BLOOMINGTON — Educators at Bloomington-Normal’s three nursing programs see silver linings amid pandemic challenges, including a higher profile for nurses in general and public health in particular.
Although the pivot was tough, “all of us in health care are problem solvers. We got into this because we like to solve problems,” said Jennifer O’Connor, dean of health sciences and director of nursing education at Heartland Community College.
Victoria Folse, professor and director of the Illinois Wesleyan University School of Nursing, for instance, had to get 20 nursing students studying in Spain back to the United States.
“The faculty has found all kinds of new resources,” said O’Connor. “Hopefully, at the end of all this, we will have learned some things and gained some new skills.”
While online simulations and substitute projects might not be as good as the “real world,” Folse has no doubt that this year’s graduates are prepared.
“I don’t have any trepidation,” said Folse. “If I was in the hospital and they were my caregivers, I wouldn’t be concerned.”
Illinois State University already was using “standardized patients we trained to play the role of a patient,” said Judy Neubrander, dean of Mennonite College of Nursing. “We’re able to use our standardized patients in a virtual way.”
Doing telehealth visits with the standardized patients, the students went through all kinds of scenarios, she said.
“It’s not the same as being in a hospital. But our students say, ‘We’re still learning,’” said Neubrander.
She thinks there could be greater interest in public health as the pandemic has focused on its importance.
“It’s not flashy. You aren’t starting an IV every day. It’s about education,” said Neubrander. “We preach that vaccinations and herd immunity does make a difference.”
Folse said, “Ironically our seniors were in their public health clinicals when everything shut down. It was a real-world opportunity to see public health playing out in our community.”
Applications are strong at all three institutions and that is not expected to change.
For those who go into nursing, helping is part of their personality, said Neubrander.
“Some would say it’s a calling,” she said. “I don’t think it will deter them.”
Sydney Shanks of Bloomington, who is receiving her nursing degree from IWU this month, said the pandemic made her feel stronger about her career choice.
“We in health care are the first and the last line of defense,” said Shanks, a Central Catholic High School graduate. “It showed the public how important health care workers are.”
She added, "It's a tough and rigorous profession but it's very rewarding."
The caring aspects of nursing are often shown, but the pandemic has highlighted the critical thinking skills crucial to nursing, noted O’Connor.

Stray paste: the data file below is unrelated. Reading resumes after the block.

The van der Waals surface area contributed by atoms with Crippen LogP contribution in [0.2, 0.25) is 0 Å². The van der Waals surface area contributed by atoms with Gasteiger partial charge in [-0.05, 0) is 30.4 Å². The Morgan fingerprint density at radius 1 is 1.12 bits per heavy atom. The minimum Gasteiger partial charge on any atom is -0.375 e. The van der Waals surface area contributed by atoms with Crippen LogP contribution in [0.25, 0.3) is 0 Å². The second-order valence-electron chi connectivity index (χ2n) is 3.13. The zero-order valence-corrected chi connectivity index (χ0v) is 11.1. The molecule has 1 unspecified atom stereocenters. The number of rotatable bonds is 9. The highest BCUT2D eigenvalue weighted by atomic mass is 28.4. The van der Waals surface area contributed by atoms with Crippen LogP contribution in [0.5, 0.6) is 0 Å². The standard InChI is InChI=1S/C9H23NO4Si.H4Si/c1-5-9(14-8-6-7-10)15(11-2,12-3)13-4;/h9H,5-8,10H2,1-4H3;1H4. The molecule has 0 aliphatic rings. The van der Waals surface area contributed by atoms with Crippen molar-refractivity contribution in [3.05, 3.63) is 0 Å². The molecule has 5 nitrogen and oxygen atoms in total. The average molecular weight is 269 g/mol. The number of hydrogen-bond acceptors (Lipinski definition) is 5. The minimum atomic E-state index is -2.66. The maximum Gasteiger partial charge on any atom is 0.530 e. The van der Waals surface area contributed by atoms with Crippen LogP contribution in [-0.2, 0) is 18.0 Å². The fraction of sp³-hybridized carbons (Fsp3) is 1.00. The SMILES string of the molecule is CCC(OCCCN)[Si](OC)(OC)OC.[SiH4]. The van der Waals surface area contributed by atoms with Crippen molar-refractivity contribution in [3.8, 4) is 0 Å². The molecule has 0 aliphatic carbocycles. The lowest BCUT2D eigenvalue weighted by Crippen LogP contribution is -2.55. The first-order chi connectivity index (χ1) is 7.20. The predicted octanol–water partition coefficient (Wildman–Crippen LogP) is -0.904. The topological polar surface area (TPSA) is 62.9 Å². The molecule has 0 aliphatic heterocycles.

'Not the same thing'
Although sites have reopened for national licensing exams, uncertainty remains in other areas.
Heartland’s first-year nursing students were supposed to receive their maternal clinical experience this spring, said O’Connor, they missed in-person experience with labor and delivery and assessment of newborns.
They can do simulations but “it’s just not the same as being there,” O’Connor said. “You can’t replicate the social dynamics … of how a child’s illness impacts the whole family.”
Many internships and summer placements are in jeopardy. Folse said schools are looking for supplemental experiences to help fill gaps of what nursing students would have gotten over the summer.
It’s not yet clear whether hospitals will be ready as clinical sites this fall. “We’ll start with virtual simulations and transition to direct patient care when it’s possible to do so,” said Folse.
Students in Heartland’s certified nursing assistant program had to take an “incomplete” grade when their clinical experiences were cut short. Those already working in a long-term care setting can count their hours as clinical hours under a waiver from an agency that’s part of the U.S. Department of Health and Human Services, but that doesn’t help CNA students without jobs or employed in another field, said O’Connor.
Radiography, physical therapy assistant and medical assistant students are also seeing delays because of the need for hands-on experience.
If you can’t go to a lab or clinical site, you can’t learn about how to arrange a person on the table for an effective X-ray, explained O’Connor.
It is important to work through the challenges for all students in healthcare-related fields, she said. “They’re really needed in the community.”
Contact Lenore Sobota at (309) 820-3240. Follow her on Twitter: @Pg_Sobota
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